Anyone who has taken a class with statistical sciences professor Alison Gibbs would agree there is nothing random about her being awarded a 3M National Teaching Fellowship from the Society for Teaching and Learning in Higher Education (STLHE) this week.
In fact, she may have been the only one surprised to learn the news.
“I felt quite overwhelmed when I learned about it,” said Gibbs, associate professor, teaching stream and associate chair for undergraduate studies in statistics in the Department of Statistical Sciences in the Faculty of Arts & Science. “I don’t think I realized before that doing something I enjoy so much can achieve this level of recognition.”
Announced in Maclean’s Magazine, Gibbs is one of 10 post-secondary teachers from across Canada recognized for excellence in educational leadership and teaching. She receives lifetime membership in the STLHE, an invitation to the society’s annual conference in June, and a chance to interact more intimately with other 2018 recipients at a four-day retreat next fall.
This year’s cohort joins over 300 previous recipients named since 1986 in the Council of 3M National Teaching Fellows.
“I’ve long been in awe of the group of previous recipients and the inspiring work that they do for their students and their teaching communities,” said Gibbs. “It’s truly an honour to be invited to be part of that group and I’m grateful that the work I do is being recognized in this way.”
With an infectious passion for statistics, Gibbs inspires students to take more courses in the field and use statistics in their daily lives. She advocates for statistical reasoning, because real-world problems are rarely neat.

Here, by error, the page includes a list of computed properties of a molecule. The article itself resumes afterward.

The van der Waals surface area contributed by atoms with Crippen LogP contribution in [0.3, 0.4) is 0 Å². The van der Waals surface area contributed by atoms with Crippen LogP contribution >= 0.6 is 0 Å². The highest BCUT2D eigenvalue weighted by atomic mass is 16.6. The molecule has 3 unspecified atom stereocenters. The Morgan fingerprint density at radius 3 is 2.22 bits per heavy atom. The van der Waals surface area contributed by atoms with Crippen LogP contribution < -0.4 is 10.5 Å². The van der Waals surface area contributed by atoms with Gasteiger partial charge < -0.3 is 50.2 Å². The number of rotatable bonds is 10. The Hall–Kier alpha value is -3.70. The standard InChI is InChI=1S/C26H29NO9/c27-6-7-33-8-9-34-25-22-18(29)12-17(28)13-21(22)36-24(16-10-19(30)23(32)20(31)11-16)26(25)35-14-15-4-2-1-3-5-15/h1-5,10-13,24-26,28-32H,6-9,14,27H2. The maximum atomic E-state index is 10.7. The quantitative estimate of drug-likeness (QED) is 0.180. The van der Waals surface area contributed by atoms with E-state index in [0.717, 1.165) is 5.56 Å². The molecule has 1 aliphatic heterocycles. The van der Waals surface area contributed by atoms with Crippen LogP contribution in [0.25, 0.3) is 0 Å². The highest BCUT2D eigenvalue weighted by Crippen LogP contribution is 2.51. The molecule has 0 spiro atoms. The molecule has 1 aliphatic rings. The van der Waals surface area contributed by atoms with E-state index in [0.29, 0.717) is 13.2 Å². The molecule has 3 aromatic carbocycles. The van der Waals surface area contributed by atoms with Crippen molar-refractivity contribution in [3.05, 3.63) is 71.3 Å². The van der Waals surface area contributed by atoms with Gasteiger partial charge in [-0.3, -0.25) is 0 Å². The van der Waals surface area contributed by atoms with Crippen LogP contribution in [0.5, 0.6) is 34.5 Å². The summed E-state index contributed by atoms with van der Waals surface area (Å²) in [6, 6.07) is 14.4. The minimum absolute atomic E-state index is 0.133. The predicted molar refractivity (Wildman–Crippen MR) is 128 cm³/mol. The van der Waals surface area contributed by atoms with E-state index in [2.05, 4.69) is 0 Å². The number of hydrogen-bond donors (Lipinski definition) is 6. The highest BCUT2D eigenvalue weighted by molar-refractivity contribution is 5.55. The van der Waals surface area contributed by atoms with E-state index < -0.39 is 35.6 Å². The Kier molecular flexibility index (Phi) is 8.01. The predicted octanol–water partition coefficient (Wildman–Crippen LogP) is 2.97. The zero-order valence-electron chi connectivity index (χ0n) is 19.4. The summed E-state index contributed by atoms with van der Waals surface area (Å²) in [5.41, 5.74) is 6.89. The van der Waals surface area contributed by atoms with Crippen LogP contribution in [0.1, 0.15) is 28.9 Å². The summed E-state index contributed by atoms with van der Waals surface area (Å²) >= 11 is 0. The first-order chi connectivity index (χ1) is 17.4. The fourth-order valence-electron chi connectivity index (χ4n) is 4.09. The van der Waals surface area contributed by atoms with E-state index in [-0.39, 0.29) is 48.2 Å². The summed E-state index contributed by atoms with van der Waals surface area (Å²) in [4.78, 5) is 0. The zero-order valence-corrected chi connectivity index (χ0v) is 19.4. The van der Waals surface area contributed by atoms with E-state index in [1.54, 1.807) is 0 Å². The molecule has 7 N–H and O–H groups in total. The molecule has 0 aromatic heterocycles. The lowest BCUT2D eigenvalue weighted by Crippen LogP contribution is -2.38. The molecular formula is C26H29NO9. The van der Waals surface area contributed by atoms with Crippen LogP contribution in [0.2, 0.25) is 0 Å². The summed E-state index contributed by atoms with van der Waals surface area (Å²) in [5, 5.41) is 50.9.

Gibbs continually seeks new ways to engage students in authentic experiences that will develop their resourcefulness, creativity, common sense, and judgment. She is known as a pioneer in statistics-education pedagogy and curriculum, and in connecting faculty across disciplines.
“I’m thankful for the recognition that what I’ve been doing is on the right track, and it gives me a small boost of extra confidence and courage to try out my next idea, or see how someone else’s creative innovation might work with my students,” she said. “That and to take on whatever opportunity comes next, or support and encourage others in developing their own teaching style and in trying new things.”
Gibbs acknowledges a long list of people who she feels made the award possible, including administrative and teaching support staff in the department, and teaching assistants and colleagues who encouraged experimentation and collaborated on the development of new ways of doing things.
“And thanks are due to a host of students of course, who gamely came along for the ride and gave me the opportunity to try to give them a new perspective on how they look at the world, how they tackle problems, and how they learn,” she said.